A Positive Adoption Education Conversation with my daughter's teacher
A guest post by Tricia Creason-Valencia - filmmaker, professor, adoptive parent, and adoption advocate.
November is National Adoption month. As an adoptive parent, I am frequently called upon to be an adoption educator. I share resources and offer counsel to prospective adoptive families. I’ve organized workshops about adoption and for many years, helped run a playgroup and list serve for adoptive families. I’ll start by saying that I am very grateful for my fellow adoptive parent-friends and our friends and family who are such strong allies on the issue of adoption.
We are very “out” as an adoptive family. I make a point of letting people know that Dahlia and Elijah joined our family through adoption when it feels appropriate (that line shifts as the kids get older and have more of an opinion about sharing their personal stories). Once in a while, I bump up against people in my community who are so ignorant about adoption that they actually offend me--like the woman at a synagogue gathering who told me confidentially how “lucky” we were that Dahlia is healthy since SO many birthmoms are on drugs!
Educating people about adoption is particularly important to me if I know that I plan to develop a deeper, long-term relationship with them. I’m doing my part to normalize the issue and help folks see that we are just like their families—and that we are different in some important ways, as well.
This month, I had an e-mail exchange with a dear friend, Valerie, who was Dahlia’s kindergarten teacher last year. When Valerie was Dahlia’s teacher she was very appreciative of the back-to-school letter I wrote to her about our family’s adoption story. She made a point of modifying classroom activities so they would reflect adoptive families. In short, she is sensitive, open and caring. We recently had an e-mail conversation that unfolded so naturally and had such a positive effect on both of us that I asked her if I could share it in honor of National Adoption Month. She enthusiastically agreed.
In an e-mail exchange, she referenced how cute I must have been when I was pregnant. I reminded her that my kids were adopted.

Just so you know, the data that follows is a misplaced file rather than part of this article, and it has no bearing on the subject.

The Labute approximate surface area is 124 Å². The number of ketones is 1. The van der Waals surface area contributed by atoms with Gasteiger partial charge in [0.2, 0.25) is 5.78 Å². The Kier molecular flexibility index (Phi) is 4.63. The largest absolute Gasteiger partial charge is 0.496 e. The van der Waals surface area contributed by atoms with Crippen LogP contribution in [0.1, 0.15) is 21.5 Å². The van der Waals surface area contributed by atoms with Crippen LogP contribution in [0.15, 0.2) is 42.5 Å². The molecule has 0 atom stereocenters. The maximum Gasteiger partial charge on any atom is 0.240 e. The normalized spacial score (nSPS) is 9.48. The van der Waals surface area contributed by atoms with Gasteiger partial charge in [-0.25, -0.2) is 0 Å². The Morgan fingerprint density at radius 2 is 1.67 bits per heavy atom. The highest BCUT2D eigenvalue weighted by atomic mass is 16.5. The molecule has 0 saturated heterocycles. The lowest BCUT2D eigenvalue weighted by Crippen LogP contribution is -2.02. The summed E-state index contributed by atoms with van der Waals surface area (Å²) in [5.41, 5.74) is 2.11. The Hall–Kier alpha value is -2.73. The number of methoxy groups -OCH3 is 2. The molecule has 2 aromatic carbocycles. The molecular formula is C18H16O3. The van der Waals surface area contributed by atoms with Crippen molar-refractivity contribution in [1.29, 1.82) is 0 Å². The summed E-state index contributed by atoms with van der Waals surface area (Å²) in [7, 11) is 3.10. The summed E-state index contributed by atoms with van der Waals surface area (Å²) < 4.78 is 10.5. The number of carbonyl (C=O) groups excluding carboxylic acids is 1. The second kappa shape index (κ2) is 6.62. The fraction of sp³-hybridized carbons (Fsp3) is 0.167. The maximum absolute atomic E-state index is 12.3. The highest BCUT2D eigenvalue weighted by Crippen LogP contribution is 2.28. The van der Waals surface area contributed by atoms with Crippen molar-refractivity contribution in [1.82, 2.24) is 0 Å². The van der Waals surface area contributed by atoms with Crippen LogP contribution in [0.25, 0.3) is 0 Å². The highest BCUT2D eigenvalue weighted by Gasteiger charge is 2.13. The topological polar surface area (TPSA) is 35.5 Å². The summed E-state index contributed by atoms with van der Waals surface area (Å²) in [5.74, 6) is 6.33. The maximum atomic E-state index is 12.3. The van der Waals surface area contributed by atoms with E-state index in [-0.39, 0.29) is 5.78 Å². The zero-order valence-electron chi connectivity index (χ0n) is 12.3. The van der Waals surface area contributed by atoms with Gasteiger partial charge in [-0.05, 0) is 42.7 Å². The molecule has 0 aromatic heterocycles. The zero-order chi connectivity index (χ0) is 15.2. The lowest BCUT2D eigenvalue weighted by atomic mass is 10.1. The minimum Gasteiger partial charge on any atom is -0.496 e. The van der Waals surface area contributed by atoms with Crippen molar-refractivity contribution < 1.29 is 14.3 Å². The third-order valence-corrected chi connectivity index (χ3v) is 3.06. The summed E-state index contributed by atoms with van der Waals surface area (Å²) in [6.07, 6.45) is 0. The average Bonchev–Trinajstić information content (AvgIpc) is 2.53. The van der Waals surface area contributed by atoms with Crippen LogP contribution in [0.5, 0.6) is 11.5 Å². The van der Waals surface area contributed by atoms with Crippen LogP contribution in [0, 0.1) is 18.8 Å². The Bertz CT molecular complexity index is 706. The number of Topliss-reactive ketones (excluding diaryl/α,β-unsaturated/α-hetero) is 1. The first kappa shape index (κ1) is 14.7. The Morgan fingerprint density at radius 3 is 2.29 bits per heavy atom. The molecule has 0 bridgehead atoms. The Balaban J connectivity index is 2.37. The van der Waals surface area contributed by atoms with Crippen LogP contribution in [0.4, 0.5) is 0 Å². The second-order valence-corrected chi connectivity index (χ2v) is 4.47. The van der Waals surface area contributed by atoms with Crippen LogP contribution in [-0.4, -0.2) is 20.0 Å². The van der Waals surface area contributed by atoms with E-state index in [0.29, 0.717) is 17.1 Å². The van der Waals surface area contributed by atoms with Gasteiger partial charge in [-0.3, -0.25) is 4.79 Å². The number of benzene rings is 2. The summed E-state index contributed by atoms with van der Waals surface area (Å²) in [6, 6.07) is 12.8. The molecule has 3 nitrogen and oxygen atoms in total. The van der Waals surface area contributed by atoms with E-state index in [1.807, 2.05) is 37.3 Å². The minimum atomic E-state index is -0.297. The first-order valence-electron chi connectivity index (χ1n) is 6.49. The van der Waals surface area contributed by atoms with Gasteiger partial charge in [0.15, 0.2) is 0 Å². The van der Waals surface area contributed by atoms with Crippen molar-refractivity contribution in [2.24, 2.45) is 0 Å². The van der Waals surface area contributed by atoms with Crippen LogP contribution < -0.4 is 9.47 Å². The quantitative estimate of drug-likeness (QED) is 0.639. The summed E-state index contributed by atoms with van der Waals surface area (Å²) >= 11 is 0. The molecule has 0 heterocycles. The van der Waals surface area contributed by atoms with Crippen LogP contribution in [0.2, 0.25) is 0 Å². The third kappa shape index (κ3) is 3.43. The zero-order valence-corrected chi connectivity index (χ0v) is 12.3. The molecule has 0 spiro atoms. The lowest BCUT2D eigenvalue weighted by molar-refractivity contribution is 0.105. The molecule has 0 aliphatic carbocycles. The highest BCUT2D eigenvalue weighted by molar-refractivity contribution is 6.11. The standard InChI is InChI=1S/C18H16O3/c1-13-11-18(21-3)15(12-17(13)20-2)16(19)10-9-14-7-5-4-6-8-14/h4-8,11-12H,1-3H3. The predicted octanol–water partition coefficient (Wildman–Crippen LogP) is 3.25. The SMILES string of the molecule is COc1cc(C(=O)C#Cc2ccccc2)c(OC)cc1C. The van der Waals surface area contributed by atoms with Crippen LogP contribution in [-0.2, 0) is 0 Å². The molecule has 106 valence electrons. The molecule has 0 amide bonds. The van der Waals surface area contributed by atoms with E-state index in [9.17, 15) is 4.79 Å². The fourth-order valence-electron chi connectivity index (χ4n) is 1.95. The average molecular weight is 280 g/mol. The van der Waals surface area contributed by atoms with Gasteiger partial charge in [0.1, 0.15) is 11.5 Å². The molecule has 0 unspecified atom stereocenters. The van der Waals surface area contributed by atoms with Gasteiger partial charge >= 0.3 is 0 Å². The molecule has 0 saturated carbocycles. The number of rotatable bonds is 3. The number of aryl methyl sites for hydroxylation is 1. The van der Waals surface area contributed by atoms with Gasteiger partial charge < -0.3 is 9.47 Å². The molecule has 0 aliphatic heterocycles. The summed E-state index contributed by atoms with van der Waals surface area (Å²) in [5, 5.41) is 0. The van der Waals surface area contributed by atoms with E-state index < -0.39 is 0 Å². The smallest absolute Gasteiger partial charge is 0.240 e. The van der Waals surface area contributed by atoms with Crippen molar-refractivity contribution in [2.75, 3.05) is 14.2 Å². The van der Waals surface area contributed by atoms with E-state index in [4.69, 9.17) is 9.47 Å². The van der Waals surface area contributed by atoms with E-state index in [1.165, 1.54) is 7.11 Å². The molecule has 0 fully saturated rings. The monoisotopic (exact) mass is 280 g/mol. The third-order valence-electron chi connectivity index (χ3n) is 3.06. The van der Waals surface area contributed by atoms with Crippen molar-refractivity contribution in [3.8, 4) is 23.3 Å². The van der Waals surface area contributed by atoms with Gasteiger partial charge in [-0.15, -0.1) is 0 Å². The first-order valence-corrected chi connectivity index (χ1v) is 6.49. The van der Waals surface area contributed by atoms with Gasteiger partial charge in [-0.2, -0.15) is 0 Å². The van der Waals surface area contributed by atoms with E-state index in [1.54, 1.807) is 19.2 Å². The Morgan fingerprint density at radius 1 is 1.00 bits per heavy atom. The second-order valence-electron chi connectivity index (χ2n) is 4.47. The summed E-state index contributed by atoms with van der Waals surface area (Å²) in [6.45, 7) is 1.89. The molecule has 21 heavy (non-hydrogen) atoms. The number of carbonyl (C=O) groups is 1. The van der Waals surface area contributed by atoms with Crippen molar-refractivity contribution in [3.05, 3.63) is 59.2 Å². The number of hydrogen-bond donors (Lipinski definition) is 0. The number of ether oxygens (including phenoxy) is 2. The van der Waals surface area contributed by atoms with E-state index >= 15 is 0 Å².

Valerie wrote: "See how easily I forgot they were adopted? My brain doesn't like to differentiate between adopted and biological. They're your kids. They are so much like you and a part of you that the "how" becomes immaterial. (Is that a bad thing? Be honest. Do I need to work on that?)"
I wrote: “Yes, they are my kids--so much like me and a part of me, but I share them with their biological mother and that will always be a part of their stories. Not the most important part, perhaps, but not "immaterial" either.
I really appreciate you circling back and checking in with me with your questions. This conversation was sparked because you mentioned how cute I must have been when I was pregnant with my kids. References to pregnancies (that I never had) don't bother me because Hugh and I did not undergo years of infertility treatments and/or suffer miscarriages before deciding to adopt. Since the very beginning of our relationship, we knew adoption would be our path to parenthood. However, many adoptive parents suffered through infertility for years, and in my experience, some of them still carry that wound. A different person might have had a strong emotional reaction to a (mistaken) reference to pregnancy. Me, not so much!
Your brain doesn't like to differentiate between biological and adopted kids. Let me make my case as to why it is okay to acknowledge adoption in order to honor our adopted children's stories. As an adoption advocate/educator/mother, I feel an obligation to mention that my kids were adopted because I'm doing my part to help shift the cultural norms. Families built through adoption = normal. No shame, no drama, no explanations necessary unless we choose to share our stories. It doesn't help our case if we remain hidden/silent/worried we'll make people uncomfortable if we mention it. Frankly, I get a kick out of watching people recalculate and reevaluate my mothering/my relationship to my two amazing, beautiful kids when they learn that Dahlia and Elijah joined our family through adoption. But, they look just like you! But, she acts just like you! But, they seem so happy and well adjusted! It's almost like I can hear the gears shifting in their minds.
To borrow from the queer rights movement; We're here. We're an adoptive family. Get used to us!”
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